General 6-2-2004

Art Review: Hearts, Brains, and Donuts at the Soap Factory

Andrew Knighton ventures into the Soap Factory's redolent expanses and finds the mixed blessings of Romance.


“Your Heart Is No Match For My Love,” at No Name Exhibitions @ The Soap Factory, May 8 through June 20. Call 612.623.9176.

Nearly thirty artists contributing to a “visual conversation” about falling in love? One might well expect things to ramble a bit. But this is one of the endearing traits of “Your Heart Is No Match For My Love,” curated by Robert Blackson and Bree Edwards, and currently on display at the Soap Factory. Spatially, the show is sprawling; its dialogue is something of a cacophony. Ultimately, however, the diffuseness of the show is its primary strength, for it prevents a dangerously cutesy concept from dominating the assembled works and forcing them to be other than what they are.

The conversation at the heart of “Your Heart” instead emerges from the interplay of the works themselves, from the sparks that are released when the works encounter each other, become intimate, and yet resist assimilation into a unity. What could be more appropriate for a show about falling in love than to capture something of this energy?

Some of the show’s individual pieces are capable of sustaining interest on their own. Alexa Horochowski’s wall-size drawing of two beatific lovers, consummating their intellectual love against a pink floral background, is perfectly attuned to its space and seems to organize the room around itself. The blissful unity of its subjects — whose brains are literally being knotted together by helpful birds — is tempered by anxiety about being utterly exposed.

A similar ambivalence emerges in Brett Smith’s impressive “Ziggurat/Bunker”: The work is a massive pile of derelict mattresses, stacked and thatched together to form a cave-like hideaway beneath. Upon removing your shoes and making the wobbly climb aboard, you experience the enjoyable disequilibrium that so attracts children to those moonwalk rides at the county fair. The fun gets more complicated, however, once you enter the “bunker,” itself a throwback to childhood fort-building. Smith’s sanctum — stocked with canned goods, anarcho-apocalyptic literature, and hissy mix tapes — is all about survival, though its mixture of hermetic comfort with paranoid claustrophobia might very well induce the living to envy the dead.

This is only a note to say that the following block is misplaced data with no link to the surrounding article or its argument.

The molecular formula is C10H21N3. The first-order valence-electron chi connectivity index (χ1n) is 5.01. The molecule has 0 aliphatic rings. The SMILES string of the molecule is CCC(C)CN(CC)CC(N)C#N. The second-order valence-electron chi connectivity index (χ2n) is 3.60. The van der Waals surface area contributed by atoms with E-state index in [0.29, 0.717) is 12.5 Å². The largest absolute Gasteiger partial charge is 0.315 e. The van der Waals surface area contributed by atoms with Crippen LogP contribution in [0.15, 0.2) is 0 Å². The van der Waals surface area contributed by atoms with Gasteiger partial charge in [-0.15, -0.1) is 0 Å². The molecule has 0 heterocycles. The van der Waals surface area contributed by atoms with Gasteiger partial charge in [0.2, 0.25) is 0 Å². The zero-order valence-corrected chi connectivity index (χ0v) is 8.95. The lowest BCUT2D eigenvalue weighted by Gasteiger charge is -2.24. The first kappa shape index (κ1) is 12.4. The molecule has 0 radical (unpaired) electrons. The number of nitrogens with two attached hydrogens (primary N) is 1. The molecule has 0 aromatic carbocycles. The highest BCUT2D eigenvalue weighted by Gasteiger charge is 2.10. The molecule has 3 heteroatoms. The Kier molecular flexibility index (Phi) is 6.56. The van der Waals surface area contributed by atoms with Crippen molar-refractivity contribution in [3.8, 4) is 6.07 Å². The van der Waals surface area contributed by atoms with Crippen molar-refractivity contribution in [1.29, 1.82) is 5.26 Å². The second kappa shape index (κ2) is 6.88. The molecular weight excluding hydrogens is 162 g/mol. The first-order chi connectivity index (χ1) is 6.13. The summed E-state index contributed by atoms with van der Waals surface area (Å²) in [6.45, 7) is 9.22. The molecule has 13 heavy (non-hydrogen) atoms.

These works channel the protective impulse to defend the integrity of one’s self from the seductions of pleasure, and in this respect they partake of the general ambience of the show. Literally setting the show’s tone is Karen Finley’s “Karen Calls 1-5,” in which a rotary telephone atop a small table in the exhibition space rings periodically. Those willing to be interrupted by its rings become the target of pleading voice-mails oscillating between humor and hostility — the misguided appeals of an obsessive lover. When unanswered, the phone’s plaintive ringing echoes through the exhibition space, audibly haunting it with the frustrated desire to make contact.

This desperation serves as the perfect soundtrack for Atsushi Tameda’s provocative “Jelly Doughnut,” which is exactly what its title says it is: a husk of pastry abjectly abandoned in the middle of the Soap Factory’s scarred and tracked floor, its blood red filling carved out of it. Violently penetrated and now bereft, dwarfed in the open expanses around it, it is above all vulnerable: one dim spotlight is all that inoculates it against various sad fates: being overlooked, being trod upon, being kicked about some more.

Scattered throughout the exhibition are countless little discoveries — pieces nestled in dark corners, camouflaged against support beams, tucked away here and there. Some seem like distracted bric-a-brac (among them, lockets decorated by Rama Hoffpauir that hang tangled around the space, or the mix tape installation by Heather Colvin) but even these are diverting when considered as aspects of the larger discussion that this show aims to mount. “Your Heart Is No Match For My Love” ultimately makes the best of its unevenness, its unresolved ambivalences, its excess. Sifting through such a surplus of unbridled emotions you might just find something that moves you. And isn’t that what falling in love is all about?